Medvedchuk conceded that his party’s image has been severely damaged by his decision to run the presidential administration for Kuchma.
Part of the problem lies in the fact that Medvedchuk, a skilled orator, shied away from press inquiries while at the administration. As a result, he was viewed by many as a secretive, influential power broker who acted behind closed doors.
It was during his years at the Presidential Administration that he was tainted by many loud accusations from oppositionist forces. They have accused Medvedchuk and his associates of running a corrupt government. The charges against the group include allegations that they, through control of the State Tax Administration and other state bodies, forced businesses to pay bribes and extorted businessmen who support their political opponents.
One well-documented case involves Ukrainian-born Konstantin Grigorishin, a Russian national. In a two-part interview with e-zine Ukrainska Pravda published last December, Grigorishin pledged to resume control through litigation over businesses he claims to have lost through illegal means to Medvedchuk and his associate Hryhory Surkis. Grigorishin alleged that a political-business group headed by Medvedchuk and Surkis used its influence to extort from him businesses valued at hundreds of millions of dollars, mainly in the energy and manufacturing sectors.
Without going into detail, Medvedchuk denied allegations directed at him by Grigorishin, saying “there are many allegations against me.”
“I have no business interests, apart from the real estate in which I live,” Medvedchuk said. “I sold all of my shares in business back in 1997,” he said, adding that some of it was sold to business structures operated by associates. He declined to discuss the issue in further detail.
Medvedchuk insisted that his absence from the public eye was a decision of his own, intended to avoid unnecessary conflicts with Kuchma, his boss.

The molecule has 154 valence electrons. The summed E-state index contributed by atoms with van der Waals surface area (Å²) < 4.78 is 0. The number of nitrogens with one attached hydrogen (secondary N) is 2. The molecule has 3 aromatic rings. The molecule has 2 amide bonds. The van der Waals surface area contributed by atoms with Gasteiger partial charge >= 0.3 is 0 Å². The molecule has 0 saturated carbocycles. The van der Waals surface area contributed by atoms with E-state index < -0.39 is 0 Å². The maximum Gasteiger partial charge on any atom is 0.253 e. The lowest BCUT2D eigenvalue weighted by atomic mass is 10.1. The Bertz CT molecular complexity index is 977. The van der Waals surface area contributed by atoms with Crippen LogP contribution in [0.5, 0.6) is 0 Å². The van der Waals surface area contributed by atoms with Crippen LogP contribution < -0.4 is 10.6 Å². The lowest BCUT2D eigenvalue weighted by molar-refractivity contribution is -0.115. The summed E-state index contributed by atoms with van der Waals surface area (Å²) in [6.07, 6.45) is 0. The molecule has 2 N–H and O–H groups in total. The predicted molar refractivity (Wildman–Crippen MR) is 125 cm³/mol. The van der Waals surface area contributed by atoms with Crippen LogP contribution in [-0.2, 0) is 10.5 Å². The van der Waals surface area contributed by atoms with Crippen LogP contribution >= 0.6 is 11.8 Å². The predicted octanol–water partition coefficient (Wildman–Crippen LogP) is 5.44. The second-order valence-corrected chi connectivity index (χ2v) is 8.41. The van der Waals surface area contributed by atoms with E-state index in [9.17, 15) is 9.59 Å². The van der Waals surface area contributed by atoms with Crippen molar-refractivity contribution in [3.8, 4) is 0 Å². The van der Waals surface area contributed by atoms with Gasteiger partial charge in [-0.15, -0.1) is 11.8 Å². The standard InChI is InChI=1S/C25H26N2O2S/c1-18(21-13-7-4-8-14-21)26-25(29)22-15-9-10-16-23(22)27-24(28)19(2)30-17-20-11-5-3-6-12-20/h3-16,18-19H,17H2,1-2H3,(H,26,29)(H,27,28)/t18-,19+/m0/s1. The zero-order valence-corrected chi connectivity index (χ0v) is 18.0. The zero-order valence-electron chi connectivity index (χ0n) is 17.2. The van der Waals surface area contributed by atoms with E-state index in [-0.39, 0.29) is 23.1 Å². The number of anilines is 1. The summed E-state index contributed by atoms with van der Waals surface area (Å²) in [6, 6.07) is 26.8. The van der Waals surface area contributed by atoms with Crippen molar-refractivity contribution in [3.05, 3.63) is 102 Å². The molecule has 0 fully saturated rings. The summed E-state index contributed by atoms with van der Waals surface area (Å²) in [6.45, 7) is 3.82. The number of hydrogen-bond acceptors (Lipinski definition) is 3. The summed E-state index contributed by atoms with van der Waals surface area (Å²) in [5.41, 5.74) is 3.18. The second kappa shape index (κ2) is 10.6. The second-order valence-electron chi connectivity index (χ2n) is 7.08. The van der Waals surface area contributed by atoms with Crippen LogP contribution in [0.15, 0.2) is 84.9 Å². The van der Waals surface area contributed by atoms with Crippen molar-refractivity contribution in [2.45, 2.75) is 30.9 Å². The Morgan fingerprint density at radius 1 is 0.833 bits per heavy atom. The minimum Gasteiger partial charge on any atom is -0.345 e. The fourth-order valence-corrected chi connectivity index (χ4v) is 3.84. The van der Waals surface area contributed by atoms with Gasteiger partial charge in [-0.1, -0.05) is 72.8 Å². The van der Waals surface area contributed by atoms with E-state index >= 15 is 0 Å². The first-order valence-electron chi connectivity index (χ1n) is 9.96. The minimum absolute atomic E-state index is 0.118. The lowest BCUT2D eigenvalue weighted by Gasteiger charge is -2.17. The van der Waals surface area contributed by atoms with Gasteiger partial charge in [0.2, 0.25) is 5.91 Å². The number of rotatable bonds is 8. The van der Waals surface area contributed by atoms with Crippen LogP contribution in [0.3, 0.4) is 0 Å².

Pohrebinsky suggested that Medvedchuk’s absence from the public eye was more likely a condition imposed by Kuchma.
“Kuchma wanted to feel himself in control of the situation,” Pohrebinsky said. “If the head of his administration spoke out in public, many would have considered Medvedchuk as the one in control.”
“Ironically, many ultimately believed Medvedchuk was more influential than Kuchma,” Pohrebinsky added.
Medvedchuk said his party would likely cooperate with other neo-oppositionist forces in Ukraine, including Regions of Ukraine leader Yanukovych, who lost the presidential race to Yushchenko.
One of their main issues will be defending the voice of the Russian-speaking electorate in eastern and southern Ukraine, where Yanukovych posted overwhelming support.
“The language question – namely the issue of the use of the Russian language – is real and cannot be ignored,” Medvedchuk said, adding that he and allies would lobby passage of a law improving the status of official use of Russian.
Ukraine’s constitution recognizes Ukrainian as the official state language while guaranteeing free use of other languages.
“About 20 percent of Ukraine’s population consider themselves Russians,” he added.
The SDPU(u) would also push for closer economic ties with Russia and other former Soviet States, according to Medvedchuk, who argued that Ukraine’s integration into European structures remains a long-term prospect.
These policies are virtually opposite to those declared by Yushchenko in his first days as president. Yushchenko has called for fast European Union integration while maintaining ties with Russia. Yushchenko has pledged support for free trade with Russia, while avoiding closer integration, including establishment of unified customs zones. Yushchenko has also downplayed barriers to the use of Russian in Ukraine.